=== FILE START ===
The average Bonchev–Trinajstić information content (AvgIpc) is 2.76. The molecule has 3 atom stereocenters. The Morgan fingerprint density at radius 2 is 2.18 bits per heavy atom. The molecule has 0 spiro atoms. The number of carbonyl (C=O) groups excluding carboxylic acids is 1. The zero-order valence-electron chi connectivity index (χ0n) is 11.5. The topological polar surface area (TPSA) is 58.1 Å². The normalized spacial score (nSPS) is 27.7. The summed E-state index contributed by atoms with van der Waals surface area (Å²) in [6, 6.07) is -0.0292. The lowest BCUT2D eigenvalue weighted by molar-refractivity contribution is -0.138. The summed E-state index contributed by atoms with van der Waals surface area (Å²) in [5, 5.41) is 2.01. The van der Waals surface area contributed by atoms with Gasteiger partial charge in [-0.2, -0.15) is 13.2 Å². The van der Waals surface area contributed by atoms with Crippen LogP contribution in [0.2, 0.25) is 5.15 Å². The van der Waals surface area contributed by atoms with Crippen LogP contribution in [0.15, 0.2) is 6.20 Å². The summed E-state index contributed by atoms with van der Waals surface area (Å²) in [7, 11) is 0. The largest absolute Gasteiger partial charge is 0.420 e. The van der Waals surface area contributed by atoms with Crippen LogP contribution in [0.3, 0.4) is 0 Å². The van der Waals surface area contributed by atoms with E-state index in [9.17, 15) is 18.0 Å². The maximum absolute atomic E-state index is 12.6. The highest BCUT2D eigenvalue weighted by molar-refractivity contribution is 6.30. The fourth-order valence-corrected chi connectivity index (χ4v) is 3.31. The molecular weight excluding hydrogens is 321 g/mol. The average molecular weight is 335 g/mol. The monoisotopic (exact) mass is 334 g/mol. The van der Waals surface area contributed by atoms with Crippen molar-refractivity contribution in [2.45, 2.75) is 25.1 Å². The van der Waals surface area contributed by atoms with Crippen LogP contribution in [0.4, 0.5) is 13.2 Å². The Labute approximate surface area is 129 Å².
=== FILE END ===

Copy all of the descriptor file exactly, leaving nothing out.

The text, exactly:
The average Bonchev–Trinajstić information content (AvgIpc) is 2.76. The molecule has 3 atom stereocenters. The Morgan fingerprint density at radius 2 is 2.18 bits per heavy atom. The molecule has 0 spiro atoms. The number of carbonyl (C=O) groups excluding carboxylic acids is 1. The zero-order valence-electron chi connectivity index (χ0n) is 11.5. The topological polar surface area (TPSA) is 58.1 Å². The normalized spacial score (nSPS) is 27.7. The summed E-state index contributed by atoms with van der Waals surface area (Å²) in [6, 6.07) is -0.0292. The lowest BCUT2D eigenvalue weighted by molar-refractivity contribution is -0.138. The summed E-state index contributed by atoms with van der Waals surface area (Å²) in [5, 5.41) is 2.01. The van der Waals surface area contributed by atoms with Gasteiger partial charge in [-0.2, -0.15) is 13.2 Å². The van der Waals surface area contributed by atoms with Crippen LogP contribution in [0.2, 0.25) is 5.15 Å². The van der Waals surface area contributed by atoms with Crippen LogP contribution in [0.15, 0.2) is 6.20 Å². The summed E-state index contributed by atoms with van der Waals surface area (Å²) in [7, 11) is 0. The largest absolute Gasteiger partial charge is 0.420 e. The van der Waals surface area contributed by atoms with Crippen LogP contribution in [0.3, 0.4) is 0 Å². The van der Waals surface area contributed by atoms with E-state index in [9.17, 15) is 18.0 Å². The maximum absolute atomic E-state index is 12.6. The highest BCUT2D eigenvalue weighted by molar-refractivity contribution is 6.30. The fourth-order valence-corrected chi connectivity index (χ4v) is 3.31. The molecular weight excluding hydrogens is 321 g/mol. The average molecular weight is 335 g/mol. The monoisotopic (exact) mass is 334 g/mol. The van der Waals surface area contributed by atoms with Crippen molar-refractivity contribution in [2.45, 2.75) is 25.1 Å². The van der Waals surface area contributed by atoms with Crippen LogP contribution in [0.4, 0.5) is 13.2 Å². The Labute approximate surface area is 129 Å².